When set to "MTP", the file manager shows pretty much what is shown at the beginning of this thread: the entry shows the camera name (NEX 5N, in my case), and the contents are some digital innards of the device (not, in my case, any RAMDISKs but a number of directories and files I've never seen before, possibly some firmware files).

I can find no option in the manual for the M8 which lets you select the protocol to be used for the USB connection. However, it must be possible to use the connection in mass storage mode; Windows does it.

Is this a gphoto setting? If there is gphoto on my computer, it's fairly well hidden.

Ach, Du Alte. I screwed up the courage to do a hot plug in of the camera and it works!  It shows the images just fine.  Woohoo!  Thank you so much und auch Vielen Dank.  ;o)

I have no idea what is going on, (I wrote COBOL), and what goes on "beneath the sheets" is beyond my understanding.  But I do know that now it works.  I may have to change the saying to "Es ist immer Schweizer besser."

I do have the final release of firmware.  And it was so maddening to have the xfer work in Linux and W10 and then stop working.  Could I have hot swapped those times it worked?  I think not. The important part part is the the USB xfer now works and I do not have to go through disrobing the camera to extract the card and so on. Just plug the USB cable into the camera, turn it on and plug it into the computer.  Again, thank you.

Edited by boojum

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9 minutes ago, jaapv said:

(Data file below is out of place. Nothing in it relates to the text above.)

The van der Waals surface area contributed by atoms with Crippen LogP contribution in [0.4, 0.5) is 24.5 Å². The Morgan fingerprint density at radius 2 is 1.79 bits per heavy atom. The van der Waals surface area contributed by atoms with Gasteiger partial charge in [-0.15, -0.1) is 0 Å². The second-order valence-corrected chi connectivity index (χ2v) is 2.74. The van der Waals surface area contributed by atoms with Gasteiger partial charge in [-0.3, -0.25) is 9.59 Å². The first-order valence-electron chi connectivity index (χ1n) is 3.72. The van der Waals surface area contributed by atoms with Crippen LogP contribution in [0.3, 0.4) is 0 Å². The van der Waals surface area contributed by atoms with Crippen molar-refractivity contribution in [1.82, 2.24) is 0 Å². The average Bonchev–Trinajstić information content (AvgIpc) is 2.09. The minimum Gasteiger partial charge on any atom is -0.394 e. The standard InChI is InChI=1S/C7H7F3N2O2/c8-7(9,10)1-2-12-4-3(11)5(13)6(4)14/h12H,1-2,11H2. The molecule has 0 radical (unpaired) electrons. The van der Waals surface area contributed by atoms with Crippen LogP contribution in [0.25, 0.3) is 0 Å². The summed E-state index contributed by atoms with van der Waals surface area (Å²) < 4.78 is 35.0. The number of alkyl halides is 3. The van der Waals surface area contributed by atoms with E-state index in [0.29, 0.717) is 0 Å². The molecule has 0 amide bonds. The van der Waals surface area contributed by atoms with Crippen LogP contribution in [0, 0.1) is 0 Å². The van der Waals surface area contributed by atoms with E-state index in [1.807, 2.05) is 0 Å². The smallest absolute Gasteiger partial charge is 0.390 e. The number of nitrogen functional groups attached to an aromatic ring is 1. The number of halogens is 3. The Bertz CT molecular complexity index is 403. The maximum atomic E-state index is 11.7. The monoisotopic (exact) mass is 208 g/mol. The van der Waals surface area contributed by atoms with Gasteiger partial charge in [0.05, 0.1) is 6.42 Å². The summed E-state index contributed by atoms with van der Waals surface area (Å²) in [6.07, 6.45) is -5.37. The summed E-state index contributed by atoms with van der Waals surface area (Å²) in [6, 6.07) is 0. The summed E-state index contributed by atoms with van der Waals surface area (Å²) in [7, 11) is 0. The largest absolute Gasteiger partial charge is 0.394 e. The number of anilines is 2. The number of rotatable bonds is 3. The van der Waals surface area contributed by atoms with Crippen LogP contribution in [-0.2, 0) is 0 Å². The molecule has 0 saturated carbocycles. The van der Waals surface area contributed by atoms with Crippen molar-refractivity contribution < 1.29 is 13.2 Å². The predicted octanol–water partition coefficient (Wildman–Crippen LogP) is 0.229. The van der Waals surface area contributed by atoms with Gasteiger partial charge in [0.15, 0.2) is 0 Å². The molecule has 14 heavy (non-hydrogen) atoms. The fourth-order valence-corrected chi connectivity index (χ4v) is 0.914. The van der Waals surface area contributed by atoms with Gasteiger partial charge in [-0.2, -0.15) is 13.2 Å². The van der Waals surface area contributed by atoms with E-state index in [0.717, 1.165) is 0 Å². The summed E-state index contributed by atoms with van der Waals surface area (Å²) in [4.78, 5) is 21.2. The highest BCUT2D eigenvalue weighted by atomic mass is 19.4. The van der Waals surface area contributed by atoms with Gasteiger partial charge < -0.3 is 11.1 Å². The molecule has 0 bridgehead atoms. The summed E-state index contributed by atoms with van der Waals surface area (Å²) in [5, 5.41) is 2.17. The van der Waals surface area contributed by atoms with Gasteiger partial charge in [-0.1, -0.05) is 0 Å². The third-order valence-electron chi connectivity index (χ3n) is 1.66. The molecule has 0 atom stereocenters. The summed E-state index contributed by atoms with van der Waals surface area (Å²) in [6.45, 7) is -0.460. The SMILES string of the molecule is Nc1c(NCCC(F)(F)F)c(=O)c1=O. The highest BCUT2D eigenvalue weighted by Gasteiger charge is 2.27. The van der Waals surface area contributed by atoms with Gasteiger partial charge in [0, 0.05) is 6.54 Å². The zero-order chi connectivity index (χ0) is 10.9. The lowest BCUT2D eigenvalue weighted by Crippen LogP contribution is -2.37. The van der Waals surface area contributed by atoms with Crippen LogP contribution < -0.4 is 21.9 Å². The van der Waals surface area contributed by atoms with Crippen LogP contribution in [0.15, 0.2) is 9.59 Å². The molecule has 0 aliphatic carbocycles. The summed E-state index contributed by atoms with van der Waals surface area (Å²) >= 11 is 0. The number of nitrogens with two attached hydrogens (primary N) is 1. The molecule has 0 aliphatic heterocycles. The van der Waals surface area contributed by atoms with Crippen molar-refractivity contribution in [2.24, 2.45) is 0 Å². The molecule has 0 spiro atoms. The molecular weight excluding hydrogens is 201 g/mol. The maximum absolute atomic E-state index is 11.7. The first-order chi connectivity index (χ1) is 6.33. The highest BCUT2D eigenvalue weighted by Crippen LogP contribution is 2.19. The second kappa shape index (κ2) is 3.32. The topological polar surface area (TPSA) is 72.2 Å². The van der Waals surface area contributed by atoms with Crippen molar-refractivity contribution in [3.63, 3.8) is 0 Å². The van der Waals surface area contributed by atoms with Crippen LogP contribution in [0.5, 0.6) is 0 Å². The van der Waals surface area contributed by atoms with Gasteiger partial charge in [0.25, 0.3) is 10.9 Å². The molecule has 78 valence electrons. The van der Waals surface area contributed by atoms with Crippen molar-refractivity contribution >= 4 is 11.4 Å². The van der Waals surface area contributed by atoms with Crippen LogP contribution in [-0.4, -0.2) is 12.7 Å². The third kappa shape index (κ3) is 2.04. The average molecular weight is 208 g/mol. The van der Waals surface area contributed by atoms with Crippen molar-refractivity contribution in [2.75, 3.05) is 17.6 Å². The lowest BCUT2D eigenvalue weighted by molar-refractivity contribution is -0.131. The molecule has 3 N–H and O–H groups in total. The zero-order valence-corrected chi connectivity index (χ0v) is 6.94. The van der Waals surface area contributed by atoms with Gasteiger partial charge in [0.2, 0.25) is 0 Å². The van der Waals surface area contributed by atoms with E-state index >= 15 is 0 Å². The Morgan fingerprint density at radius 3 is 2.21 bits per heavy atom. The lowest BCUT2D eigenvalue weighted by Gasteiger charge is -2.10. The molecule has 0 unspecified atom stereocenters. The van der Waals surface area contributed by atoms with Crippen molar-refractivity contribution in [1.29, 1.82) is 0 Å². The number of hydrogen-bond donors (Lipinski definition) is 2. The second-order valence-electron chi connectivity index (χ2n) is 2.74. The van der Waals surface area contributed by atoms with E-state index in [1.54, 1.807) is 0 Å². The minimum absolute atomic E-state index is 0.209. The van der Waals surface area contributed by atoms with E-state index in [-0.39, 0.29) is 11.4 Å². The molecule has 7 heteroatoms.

Umm... for a fourteen year old camera? Give me a break...

Seventeen year old washer dryer and they run perfectly.  Twenty year old SONY DSC S70 and it works just great.  Thirty year old stereo receiver and it works just great.  Forty year old ReVox CD player and it works just great. Thirty year old table radio and it works just great.  But a fourteen year old Leica is expected to fail?  To me that is not supportable.  But, thankfully, we do not have to agree on this.  You can accept this without question.  I cannot.

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No - and it does not  fail. But you cannot expect fourteen year old electronic devices to work well with present-day software. That is unreasonable

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1 minute ago, jaapv said:

No - and it does not  fail. But you cannot expect fourteen year old electronic devices to work well with present-day software. That is unreasonable